Branding

All the President’s Menswear: The Impact of Obama’s Wardrobe Choices


When Barack Obama was photographed in August biking with his family on Martha’s Vineyard, Eric Bjorling immediately recognized the President’s wheels as a 2009 Trek Fuel EX 8, equipped with a front shock made by Fox Factory. Bjorling, the spokesman for the Waterloo (Wis.)-based bike company, smiled. He hoped the image would make the rounds on blogs and newspapers (which it did) and lead to an uptick in sales (which it probably didn’t). Same goes for Puma Marketing Vice-President Tara McRae, who spotted Obama’s Puma (PMMAF) Mostros in the photos. They were hard to miss: blinding white with the signature Puma stripes on the side. “He obviously has great style!” she says, adding that the kicks “were not made special for the President.”

The White House says the President does not endorse products, and it disapproves of companies using pictures of the President in ads. Last year, when Weatherproof Garment put up a gigantic billboard in Times Square of a macho-looking Obama wearing one of its rain jackets, the President’s aides asked the company to take it down. They did.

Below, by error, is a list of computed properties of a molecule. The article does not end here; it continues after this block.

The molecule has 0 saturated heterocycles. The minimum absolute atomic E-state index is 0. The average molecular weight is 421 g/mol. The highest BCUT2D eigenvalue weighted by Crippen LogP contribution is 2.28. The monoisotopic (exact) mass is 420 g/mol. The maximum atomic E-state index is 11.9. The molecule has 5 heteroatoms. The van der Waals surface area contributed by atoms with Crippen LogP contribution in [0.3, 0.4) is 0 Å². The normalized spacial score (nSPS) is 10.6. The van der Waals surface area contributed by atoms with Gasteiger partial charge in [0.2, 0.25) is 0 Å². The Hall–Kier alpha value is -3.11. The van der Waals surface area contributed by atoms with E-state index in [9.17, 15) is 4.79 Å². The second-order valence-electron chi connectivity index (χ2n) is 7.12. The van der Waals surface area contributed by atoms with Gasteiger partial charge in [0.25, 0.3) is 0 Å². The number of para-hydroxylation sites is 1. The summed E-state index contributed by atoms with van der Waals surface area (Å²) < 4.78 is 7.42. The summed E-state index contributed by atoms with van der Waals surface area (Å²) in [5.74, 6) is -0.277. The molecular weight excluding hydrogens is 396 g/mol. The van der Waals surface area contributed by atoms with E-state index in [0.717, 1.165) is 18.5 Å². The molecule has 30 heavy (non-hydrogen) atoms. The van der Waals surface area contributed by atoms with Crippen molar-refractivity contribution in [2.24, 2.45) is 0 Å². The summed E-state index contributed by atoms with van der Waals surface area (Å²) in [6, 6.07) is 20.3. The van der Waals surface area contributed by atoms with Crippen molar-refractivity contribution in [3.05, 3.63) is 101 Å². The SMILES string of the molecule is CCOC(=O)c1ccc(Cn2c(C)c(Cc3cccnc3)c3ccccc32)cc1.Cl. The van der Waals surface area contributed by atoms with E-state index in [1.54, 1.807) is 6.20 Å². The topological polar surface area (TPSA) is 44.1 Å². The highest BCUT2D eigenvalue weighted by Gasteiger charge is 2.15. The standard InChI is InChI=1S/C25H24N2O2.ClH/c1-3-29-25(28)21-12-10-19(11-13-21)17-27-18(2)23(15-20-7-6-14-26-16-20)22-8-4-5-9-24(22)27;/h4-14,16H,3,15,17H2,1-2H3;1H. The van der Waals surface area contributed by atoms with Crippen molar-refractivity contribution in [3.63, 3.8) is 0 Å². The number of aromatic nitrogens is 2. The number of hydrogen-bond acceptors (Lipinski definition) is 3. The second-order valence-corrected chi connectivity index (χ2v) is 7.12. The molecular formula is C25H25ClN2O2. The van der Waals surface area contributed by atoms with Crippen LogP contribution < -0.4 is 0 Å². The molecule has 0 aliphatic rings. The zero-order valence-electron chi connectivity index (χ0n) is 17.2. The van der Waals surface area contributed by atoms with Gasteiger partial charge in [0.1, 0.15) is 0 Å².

Sporting Pumas or pedaling a Trek may not be an official endorsement. But whether he intends to or not, when the Commander-in-Chief flies a logo, he gives it a tacit Presidential seal of approval—and something else. “Some of the best free advertising we ever got,” says Honest Tea President Seth Goldman, whose company’s bottled iced tea is a favorite of Obama’s. As for Trek, the company is happy to let the photos do the talking. “A lot of people know the President rides our bikes,” Bjorling says. “And that’s great.”

The bottom line: Presidents may not officially advertise products, but some come close: George W. Bush had the Presidential logo put on his Trek bike.

Dwoskin is a staff writer for Bloomberg Businessweek in Washington. Follow her on Twitter: @lizzadwoskin.

The Good Business Issue
LIMITED-TIME OFFER SUBSCRIBE NOW
 
blog comments powered by Disqus